With Catalyst apps, Mac versions need to be purchased separately from iOS versions, which is a downside that may put some people off of them. For your favorite apps, though, the purchase price may be worth the cross platform availability.

Mac Catalyst apps are still in the early stages of rolling out, and Apple has plans to expand the Catalyst feature in the future. We can expect to see more apps designed for the ‌iPad‌ ported over to the Mac as time progresses, and if you've found a great Mac Catalyst app, feel free to mention it in the comments.

Right now, you can see a collection of other Mac Catalyst apps in the ‌Mac App Store‌ under the "Apps You Love Now On Your Mac" section of the ‌Mac App Store‌, but it's otherwise tough to tell a Catalyst app from a regular Mac app.

Related Roundup: macOS Catalina

Top Rated Comments

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4 weeks ago


its quite obvious that there is something wrong with the applied concept of using already written iOS code to "easily" bring apps to the mac.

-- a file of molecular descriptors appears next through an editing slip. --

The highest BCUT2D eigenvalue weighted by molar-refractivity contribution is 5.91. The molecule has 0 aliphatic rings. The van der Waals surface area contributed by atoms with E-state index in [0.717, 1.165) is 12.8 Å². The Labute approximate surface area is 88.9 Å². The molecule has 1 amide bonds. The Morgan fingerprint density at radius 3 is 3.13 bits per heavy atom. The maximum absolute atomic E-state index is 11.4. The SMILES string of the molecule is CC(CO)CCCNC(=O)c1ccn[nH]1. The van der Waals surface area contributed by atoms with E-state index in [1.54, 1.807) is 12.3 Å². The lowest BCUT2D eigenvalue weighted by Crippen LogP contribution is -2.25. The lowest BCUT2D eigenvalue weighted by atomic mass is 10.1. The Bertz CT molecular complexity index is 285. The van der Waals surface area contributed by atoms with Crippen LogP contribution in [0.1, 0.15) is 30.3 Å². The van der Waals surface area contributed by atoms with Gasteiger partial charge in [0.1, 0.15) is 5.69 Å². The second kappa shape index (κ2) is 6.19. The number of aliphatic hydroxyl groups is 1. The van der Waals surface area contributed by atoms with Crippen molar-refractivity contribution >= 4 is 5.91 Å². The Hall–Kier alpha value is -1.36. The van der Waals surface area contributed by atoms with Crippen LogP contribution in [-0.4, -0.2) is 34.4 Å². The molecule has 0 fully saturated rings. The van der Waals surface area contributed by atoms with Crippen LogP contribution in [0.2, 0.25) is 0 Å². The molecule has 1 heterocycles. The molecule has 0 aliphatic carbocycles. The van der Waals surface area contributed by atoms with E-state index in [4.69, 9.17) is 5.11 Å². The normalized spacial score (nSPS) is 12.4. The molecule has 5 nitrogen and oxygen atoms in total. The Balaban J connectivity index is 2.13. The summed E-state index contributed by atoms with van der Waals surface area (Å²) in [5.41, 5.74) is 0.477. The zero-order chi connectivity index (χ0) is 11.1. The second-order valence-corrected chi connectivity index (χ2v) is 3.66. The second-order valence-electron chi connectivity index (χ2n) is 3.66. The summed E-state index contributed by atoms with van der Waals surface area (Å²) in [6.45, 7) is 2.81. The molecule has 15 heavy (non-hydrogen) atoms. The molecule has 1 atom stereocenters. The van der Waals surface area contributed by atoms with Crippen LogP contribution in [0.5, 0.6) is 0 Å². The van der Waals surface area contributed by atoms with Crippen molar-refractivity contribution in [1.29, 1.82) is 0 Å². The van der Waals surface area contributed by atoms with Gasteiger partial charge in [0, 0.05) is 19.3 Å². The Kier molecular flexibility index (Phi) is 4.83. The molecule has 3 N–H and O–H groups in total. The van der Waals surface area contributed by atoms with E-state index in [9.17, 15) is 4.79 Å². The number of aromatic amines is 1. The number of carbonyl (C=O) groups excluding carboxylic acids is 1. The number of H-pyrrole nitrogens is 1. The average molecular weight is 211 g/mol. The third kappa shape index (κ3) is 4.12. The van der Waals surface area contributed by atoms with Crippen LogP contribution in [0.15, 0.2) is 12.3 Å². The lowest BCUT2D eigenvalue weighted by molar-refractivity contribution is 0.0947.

carrot weather priced at USD 14.99.
14.99 ? really? give me a break.
i already paid for carrot weather for my iPhone.
i won't pay just as much for getting it onto my mac, especially since its being touted as having been able to get ported to the mac "just by clicking the mac box".
i like carrot weather, but i won't pay twice for it.

I honestly think Carrot is uniquely overpriced in general.
$5 for iOS app
$15 for macOS app
plus $8/month for all the features
That's $116 in the first year. For a weather app.

For comparison, a year of Photoshop and Lightroom cost about the same.

Basically, I always shocked when I see Carrot mentioned or recommended.
[automerge]1571954466[/automerge]
Rating: 18 Votes
4 weeks ago
its quite obvious that there is something wrong with the applied concept of using already written iOS code to "easily" bring apps to the mac.
carrot weather priced at USD 14.99.
14.99 ? really? give me a break.
i already paid for carrot weather for my iPhone.
i won't pay such a lot for getting it onto my mac, especially since its being touted as having been able to get ported to the mac "just by clicking the mac box".
i like carrot weather, but i won't pay twice for it.
Rating: 16 Votes
4 weeks ago
not sure i would want to pay $15 for a weather app
Rating: 11 Votes
4 weeks ago